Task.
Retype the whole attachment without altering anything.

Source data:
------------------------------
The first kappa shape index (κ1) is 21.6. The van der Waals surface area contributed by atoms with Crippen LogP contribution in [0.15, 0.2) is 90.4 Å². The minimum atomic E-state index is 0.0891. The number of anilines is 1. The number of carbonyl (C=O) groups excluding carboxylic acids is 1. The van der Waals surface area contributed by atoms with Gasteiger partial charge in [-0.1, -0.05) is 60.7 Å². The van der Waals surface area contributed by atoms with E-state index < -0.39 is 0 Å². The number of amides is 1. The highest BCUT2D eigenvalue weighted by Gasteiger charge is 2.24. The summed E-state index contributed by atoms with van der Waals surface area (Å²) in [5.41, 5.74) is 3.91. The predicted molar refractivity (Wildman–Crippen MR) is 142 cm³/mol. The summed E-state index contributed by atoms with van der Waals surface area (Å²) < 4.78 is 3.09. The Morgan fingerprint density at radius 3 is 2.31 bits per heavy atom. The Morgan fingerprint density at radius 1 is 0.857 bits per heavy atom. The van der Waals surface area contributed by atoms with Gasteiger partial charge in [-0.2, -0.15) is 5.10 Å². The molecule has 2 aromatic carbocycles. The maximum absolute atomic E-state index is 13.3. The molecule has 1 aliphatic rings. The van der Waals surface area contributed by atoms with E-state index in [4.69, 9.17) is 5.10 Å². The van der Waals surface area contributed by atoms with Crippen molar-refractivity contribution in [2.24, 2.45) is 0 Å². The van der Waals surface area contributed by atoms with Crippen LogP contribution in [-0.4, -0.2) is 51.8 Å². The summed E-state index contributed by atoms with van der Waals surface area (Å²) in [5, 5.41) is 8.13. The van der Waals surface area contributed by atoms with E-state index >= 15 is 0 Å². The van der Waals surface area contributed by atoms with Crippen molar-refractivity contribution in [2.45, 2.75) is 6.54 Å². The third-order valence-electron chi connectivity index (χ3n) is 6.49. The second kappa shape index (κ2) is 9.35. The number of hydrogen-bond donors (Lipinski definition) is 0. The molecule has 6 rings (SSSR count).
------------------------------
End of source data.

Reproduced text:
The first kappa shape index (κ1) is 21.6. The van der Waals surface area contributed by atoms with Crippen LogP contribution in [0.15, 0.2) is 90.4 Å². The minimum atomic E-state index is 0.0891. The number of anilines is 1. The number of carbonyl (C=O) groups excluding carboxylic acids is 1. The van der Waals surface area contributed by atoms with Gasteiger partial charge in [-0.1, -0.05) is 60.7 Å². The van der Waals surface area contributed by atoms with E-state index < -0.39 is 0 Å². The number of amides is 1. The highest BCUT2D eigenvalue weighted by Gasteiger charge is 2.24. The summed E-state index contributed by atoms with van der Waals surface area (Å²) in [5.41, 5.74) is 3.91. The predicted molar refractivity (Wildman–Crippen MR) is 142 cm³/mol. The summed E-state index contributed by atoms with van der Waals surface area (Å²) < 4.78 is 3.09. The Morgan fingerprint density at radius 3 is 2.31 bits per heavy atom. The Morgan fingerprint density at radius 1 is 0.857 bits per heavy atom. The van der Waals surface area contributed by atoms with Gasteiger partial charge in [-0.2, -0.15) is 5.10 Å². The molecule has 2 aromatic carbocycles. The maximum absolute atomic E-state index is 13.3. The molecule has 1 aliphatic rings. The van der Waals surface area contributed by atoms with E-state index in [4.69, 9.17) is 5.10 Å². The van der Waals surface area contributed by atoms with Crippen molar-refractivity contribution in [2.24, 2.45) is 0 Å². The van der Waals surface area contributed by atoms with Crippen LogP contribution in [-0.4, -0.2) is 51.8 Å². The summed E-state index contributed by atoms with van der Waals surface area (Å²) in [5, 5.41) is 8.13. The van der Waals surface area contributed by atoms with E-state index >= 15 is 0 Å². The van der Waals surface area contributed by atoms with Crippen molar-refractivity contribution in [2.45, 2.75) is 6.54 Å². The third-order valence-electron chi connectivity index (χ3n) is 6.49. The second kappa shape index (κ2) is 9.35. The number of hydrogen-bond donors (Lipinski definition) is 0. The molecule has 6 rings (SSSR count).